Being homeless is one of the worst things that can happen to human beings and nothing upsets me more than to see people living rough, which in London is a tragic and constant thing. I am aware when I see a homeless person that they must be cold, hungry and probably thirsty, but what never occurred to me before now, I am ashamed to admit, is that women living rough will spend one week of every month trying to deal with their periods, with little access to toilets and no money for tampons, something unimaginable to most of us.
But thankfully, as I was incredibly inspired to read about this morning, 18 year old Nadya Oamoto, a freshman at Harvard University has founded a nonprofit organisation, Camions of Care, that distributes menstrual hygiene products to homeless women. This comes after Nadya's mother lost her job when she was 15 and Nadya and her siblings spent seven months legally homeless. During her time in temporary accommodation she understandably didn't want to be spending what little money she had on tampons.
Since then she has moved to Portland and says that on hr commute to high school, she met other homeless women who told her that they had no access to menstrual products and used old paper bags, cloth or newspapers. Not forgetting of course that the consequences of poor menstrual hygiene include bacterial vaginitis, urinary tract infections and toxic shock syndrome - despite this many homeless shelters don't supply them.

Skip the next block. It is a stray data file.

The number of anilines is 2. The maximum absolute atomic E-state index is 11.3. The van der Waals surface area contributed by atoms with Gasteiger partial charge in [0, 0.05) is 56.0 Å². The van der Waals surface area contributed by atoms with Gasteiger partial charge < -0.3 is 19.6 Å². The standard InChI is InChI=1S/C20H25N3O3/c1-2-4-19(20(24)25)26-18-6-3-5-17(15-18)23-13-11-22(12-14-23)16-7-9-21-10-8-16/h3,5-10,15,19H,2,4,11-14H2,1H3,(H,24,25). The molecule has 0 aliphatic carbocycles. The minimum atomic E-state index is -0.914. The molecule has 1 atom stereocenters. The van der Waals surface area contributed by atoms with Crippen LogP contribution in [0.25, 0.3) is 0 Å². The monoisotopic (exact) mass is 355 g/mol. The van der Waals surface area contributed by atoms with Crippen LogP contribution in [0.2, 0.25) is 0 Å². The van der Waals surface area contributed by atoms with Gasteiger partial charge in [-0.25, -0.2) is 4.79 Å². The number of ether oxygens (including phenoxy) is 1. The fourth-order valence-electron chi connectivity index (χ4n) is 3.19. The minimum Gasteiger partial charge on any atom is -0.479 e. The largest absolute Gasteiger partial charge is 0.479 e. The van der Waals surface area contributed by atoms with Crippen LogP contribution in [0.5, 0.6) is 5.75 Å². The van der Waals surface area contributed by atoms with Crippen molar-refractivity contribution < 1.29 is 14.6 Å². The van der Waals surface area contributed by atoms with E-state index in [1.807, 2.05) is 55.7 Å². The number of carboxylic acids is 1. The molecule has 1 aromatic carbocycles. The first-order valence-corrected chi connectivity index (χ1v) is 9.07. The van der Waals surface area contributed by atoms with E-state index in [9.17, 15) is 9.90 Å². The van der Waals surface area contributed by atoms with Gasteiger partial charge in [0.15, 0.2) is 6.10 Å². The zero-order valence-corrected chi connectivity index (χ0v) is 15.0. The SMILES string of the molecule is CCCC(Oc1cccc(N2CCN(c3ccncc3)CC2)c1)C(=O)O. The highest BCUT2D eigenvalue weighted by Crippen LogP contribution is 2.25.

Nadya said in an interview with BuzzHealth that: "first of all, these women are even afraid to talk about their periods, let alone advocate for themselves and ask the shelters for menstrual products, because there's such a stigma. The whole thing is a vicious supply-demand cycle which prevents homeless women from getting the menstrual hygiene products they so desperately need. I couldn't sleep thinking about what these women had to go through and how there was no organisation dedicated specifically to improving their menstrual hygiene."
So after she was back home and financially stable she founded Camions of Care: "it's a youth-driven nonprofit that strives to manage and celebrate menstrual hygiene through advocacy, education, and research."
She said that the second time she delivered care packages at a local homeless shelter that one woman started crying because she was so shocked that anyone cared about her period: "that moment still makes me cry too, because I realise how important this truly is to women."
One package comes with nine tampons, five panty liners and four magazines and it costs Camions of Care just $1 to make it, due to donations. In the past 2 years the nonprofit provided for over 25,000 periods in 17 states and nine countries.
Nadya hopes to expand to break the period stigma and make menstrual hygiene more accessible all over the world. THANK YOU NADYA. HIGH FIVE. BIG HUG. YOU'RE AMAZING. Don't stop being incredible and inspiring and changing lives!